Remember that this series is to teach you everything you need to know about making a GUI. As such, and because different people read and understand things differently on different levels, I will be keeping the tutorial series and it's related code modules as clear and documented as possible so that everyone can read and understand the concepts I will be using. This is also one of the reason why the code will be organized the way it will be and why I will be following the standards I've established in this 3rd part of the document. For a project this size, not having some form of organization like this would defeat the purpose of writing this series. Let's continue with another important aspect of development (in GUI or any other programming project), I'm talking about Error Management.

ERGONOS ERROR MANAGEMENT:

Now some of you might be wondering why I'm talking about error management even before any line of code is written. The answer is simple. In big projects, if you don't implement error management right from the start, it will be a major headache to add it later in the project or at the end after you're done coding everything else. This project will easily have several thousand lines of code and atleast several hundred subs and functions, maybe thousands, imagine having to go through each and everyone of these subs and functions and having to add error management code to them all. By adding that code at the beginning it will not only rid you of he big burden of adding it later but also help you greatly in your testing and debugging phase. You'll thank yourself (and me, maybe) in the long run.

Throughout all the modules, when implementing the error management code, I'll want to be sure that it is as easy and quick to locate a bug or an error as possible. For that to successfully occur, I need a certain list of information to help me in my quest. Whether the bug is reported on screen or logged to a file this information will still help locating bugs quickly. Here's that information:

Error Information Description
Engine Name
Module Name
Sub/Function Name
Parameter List
Error Number
Error Description
The Engine name is displayed
The Name of the .bas or .bi file
The Sub or Function Name
The values of the parameters passed
The error number as returned by ERR
A human readable description of what the error means

This essentially means that whenever an error is returned by the system, it will give me back these specific pieces of information. By knowing right from the start, the Engine where the error occured, the module name, the sub or function name, the values of the parameters that were passed to that sub or function (if any) and the error that occured, imagine how fast the debugging process will suddenly become for me, or anyone else correcting the error. Here is an example of a typical function and how I will provide the needed information. Let's assume that this function will be in the EVRIL engine for the sake of the example:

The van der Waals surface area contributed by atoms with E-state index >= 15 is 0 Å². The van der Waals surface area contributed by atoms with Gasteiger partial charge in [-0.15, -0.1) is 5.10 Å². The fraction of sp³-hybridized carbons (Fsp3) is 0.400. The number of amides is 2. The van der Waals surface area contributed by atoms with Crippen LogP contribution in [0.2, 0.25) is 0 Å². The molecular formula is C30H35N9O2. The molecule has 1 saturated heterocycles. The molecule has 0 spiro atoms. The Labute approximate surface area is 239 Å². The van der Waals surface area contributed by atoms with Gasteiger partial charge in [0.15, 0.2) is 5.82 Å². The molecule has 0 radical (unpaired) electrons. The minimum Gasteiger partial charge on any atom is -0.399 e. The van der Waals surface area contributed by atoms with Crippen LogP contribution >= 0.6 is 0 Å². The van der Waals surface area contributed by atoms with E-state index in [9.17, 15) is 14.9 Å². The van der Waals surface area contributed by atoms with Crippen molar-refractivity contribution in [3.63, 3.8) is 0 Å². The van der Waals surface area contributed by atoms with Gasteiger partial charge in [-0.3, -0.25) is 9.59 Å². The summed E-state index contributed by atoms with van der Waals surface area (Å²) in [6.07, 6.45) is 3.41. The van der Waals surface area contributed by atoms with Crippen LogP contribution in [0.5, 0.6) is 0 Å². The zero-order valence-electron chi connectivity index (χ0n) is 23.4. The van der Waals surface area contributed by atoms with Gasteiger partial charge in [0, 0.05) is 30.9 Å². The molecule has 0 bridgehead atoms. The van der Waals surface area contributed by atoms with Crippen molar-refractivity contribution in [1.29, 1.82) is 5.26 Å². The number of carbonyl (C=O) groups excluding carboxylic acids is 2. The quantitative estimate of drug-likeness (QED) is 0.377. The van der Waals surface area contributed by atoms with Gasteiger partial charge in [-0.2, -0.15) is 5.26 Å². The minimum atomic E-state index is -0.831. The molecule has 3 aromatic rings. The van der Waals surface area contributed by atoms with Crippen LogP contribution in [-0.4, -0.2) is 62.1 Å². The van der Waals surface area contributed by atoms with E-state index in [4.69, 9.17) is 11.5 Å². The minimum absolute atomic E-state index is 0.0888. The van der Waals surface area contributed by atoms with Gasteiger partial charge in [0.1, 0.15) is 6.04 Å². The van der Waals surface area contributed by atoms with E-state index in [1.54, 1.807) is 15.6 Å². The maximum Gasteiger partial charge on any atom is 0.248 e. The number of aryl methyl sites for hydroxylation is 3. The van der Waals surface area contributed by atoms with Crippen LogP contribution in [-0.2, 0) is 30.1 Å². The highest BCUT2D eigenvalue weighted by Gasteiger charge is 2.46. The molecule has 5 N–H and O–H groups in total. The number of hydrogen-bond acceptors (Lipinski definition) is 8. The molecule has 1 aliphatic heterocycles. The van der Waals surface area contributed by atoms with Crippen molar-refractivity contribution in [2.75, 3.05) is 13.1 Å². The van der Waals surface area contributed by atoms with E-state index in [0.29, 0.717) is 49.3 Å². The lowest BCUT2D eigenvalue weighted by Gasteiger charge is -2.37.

' ============================================= ' NAME: MouseOverControl() ' PARAMETERS: XPos AS INTEGER ' YPos AS INTEGER ' Width AS INTEGER ' Height AS INTEGER ' MouseX AS INTEGER ' MouseY AS INTEGER ' ASSUMES: Parameters are positive values ' RETURNS: True if mouse is on top of the ' control, False if it is not. ' CALLED FROM: EVRIL's main logic loop. ' --------------------------------------------- ' DESCRIPTION: This function will take the ' position and dimensions of a ' control, do the math to get ' the range of coordinates that ' the mouse need to be in to be ' considered to be on top of the ' control and compare the mouse ' coordinates to see if it falls ' within the control's range. If ' it does, True will be returned ' to the calling sub. If it's ' not on top of it, False will ' be returned instead. ' ============================================= FUNCTION MouseOverControl(XPos AS INTEGER, YPos AS INTEGER, _ Height AS INTEGER, Width AS INTEGER, _ MouseX AS INTEGER, MouseY AS INTEGER) AS INTEGER ' ------------------------------------------------ ' We create a variable to hold the error message ' ------------------------------------------------ DIM ErrorMessage AS STRING DIM BottomRightX AS INTEGER DIM BottomRightY AS INTEGER DIM WorkResult AS INTEGER ' -------------------------- ' Turn in Error management ' -------------------------- ON LOCAL ERROR GOTO ErrorManager ' --------------------------------------- ' Evaluate the bottom right coordinates ' --------------------------------------- BottomRightX = XPos + Width - 1 BottomRightX = YPos + Height - 1 ' ------------------------------------------------------------ ' Compare Mouse coordinates to control's area and return the ' proper value of the function based on if the mouse is over ' the control or not. ' ------------------------------------------------------------ IF (MouseX >= XPos AND MouseX <= BottomRightX) AND (MouseY >= YPos AND MouseY <= BottomRightY) THEN WorkResult = True ELSE WorkResult = False END IF ' ------------------------------------------------------------- ' Return the value and exit the function right here before ' execution of the error management section can take place ' if no error occured. ' ------------------------------------------------------------- MouseOverControl = WorkResult EXIT FUNCTION ' ------------------------------------------------------------------- ' This is where the error management message is created and printed ' ------------------------------------------------------------------- ErrorManager: ErrorMessage = "Engine: E.V.R.I.L." + CHR$(13) + _ "Module: EVRILEngineCore.bas" + CHR$(13) + _ "Function: MouseOverControl" + CHR$(13) + _ "Parameters: (" + STR$(XPos) + ", " + _ STR$(YPos) + ", " + _ STR$(Height) + ", " + _ STR$(Width) + ")" + CHR$(13) + _ "Error: " + STR$(Err) + ":" + Err$ ' ----------------------------------------------------- ' The full error message is now created. ErgonOS will ' have an error logging facility that when turned on ' will add this error to a log file along with time ' and date. If not we'll just display the error in ' a standard message box. ' ----------------------------------------------------- IF ErrorLogging = True THEN LogError(ErrorMessage) ELSE DisplayError(ErrorMessage) END IF ' --------------------------------------------------------------- ' In this case, we resume execution loging or showing the error ' --------------------------------------------------------------- RESUME NEXT END FUNCTION